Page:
Published November 20, 2014
The parents of an Illinois toddler who drowned in a lake were charged with child endangerment Monday, accused of allowing the boy and his twin brother to routinely wander from home through a basement window and having them live in what one prosecutor called "filth and squalor."
The charges come more than two months after 2-year-old Lukas Pinski was found unresponsive and submerged May 2 in a small lake near the family's Edwardsville home in southwestern Illinois. Authorities say he and his twin had wandered from home.
Lukas died four days later at a St. Louis hospital. His brother escaped with minor cuts.
Thomas Pinski, 26, who's charged along with 25-year-old wife Emilie Pinski, told The Associated Press he was unaware of the charges until a reporter called his home Monday to ask about them. He said they disagree with the allegations and plan to fight them.
"I haven't talked to my lawyer about this," Pinski said. He quickly ended the phone conversation after the reporter asked for the attorney's name.
Madison County State's Attorney Tom Gibbons said an investigation showed Lukas knowingly was left unsupervised and managed to climb out of the house through a basement window Gibbons said the toddlers repeatedly exploited for freedom. Gibbons said the parents failed to lock the window or remove a bench that allowed the boys to reach it.
"This was an extremely difficult case," Gibbons said. "But when you know that your children are in danger and there is a strong likelihood that something will happen to them, you have to do everything you can to provide a safe environment for them. This family knew the boys were crawling out of the window and wandering away, yet they did nothing, and that's against the law."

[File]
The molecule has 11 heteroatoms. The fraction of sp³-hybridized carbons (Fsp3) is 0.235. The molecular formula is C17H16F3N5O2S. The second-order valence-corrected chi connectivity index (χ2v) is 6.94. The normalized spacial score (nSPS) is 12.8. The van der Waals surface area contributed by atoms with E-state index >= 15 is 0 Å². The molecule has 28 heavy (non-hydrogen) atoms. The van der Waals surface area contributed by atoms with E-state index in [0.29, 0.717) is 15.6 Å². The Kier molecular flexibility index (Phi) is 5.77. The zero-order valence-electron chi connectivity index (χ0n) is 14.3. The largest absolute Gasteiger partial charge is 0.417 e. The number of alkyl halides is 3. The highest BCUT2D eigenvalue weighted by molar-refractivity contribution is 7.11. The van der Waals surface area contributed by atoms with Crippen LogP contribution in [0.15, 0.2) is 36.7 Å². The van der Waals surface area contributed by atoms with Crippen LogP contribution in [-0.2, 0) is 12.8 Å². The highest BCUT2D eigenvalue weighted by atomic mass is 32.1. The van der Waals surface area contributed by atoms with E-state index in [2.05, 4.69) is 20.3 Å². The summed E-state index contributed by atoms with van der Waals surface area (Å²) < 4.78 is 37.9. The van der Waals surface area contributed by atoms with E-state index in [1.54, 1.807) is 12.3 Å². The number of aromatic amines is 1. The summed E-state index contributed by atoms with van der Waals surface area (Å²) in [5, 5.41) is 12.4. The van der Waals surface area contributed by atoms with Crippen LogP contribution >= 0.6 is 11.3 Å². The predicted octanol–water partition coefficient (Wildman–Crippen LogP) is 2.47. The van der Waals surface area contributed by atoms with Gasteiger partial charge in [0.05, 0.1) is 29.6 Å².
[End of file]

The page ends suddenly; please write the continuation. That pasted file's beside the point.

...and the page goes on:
The Pinskis are charged with endangering the life or health of a child, a felony punishable by up to five years in prison. They also face misdemeanor child-endangerment counts — each carrying up to a year in jail — for what Gibbons said was their allowing the twins and three other children to live in "uninhabitable conditions which included piles of human and animal feces, broken glass debris and trash."
"These children lived in filth and squalor," Gibbons said.
The Pinskis' live-in mothers — Shirley Pinski, 47, and Rebecca Kennedy, 61 — also face misdemeanor endangerment counts. Online court records do not show whether the two women have attorneys yet.
Gibbons said that since Lukas' death, an investigation of suspected juvenile abuse or neglect at the family's home led child welfare officials to take temporary custody of Lukas' brother and three other children from the house: a 5-year-old boy and two girls, ages 3 and 1.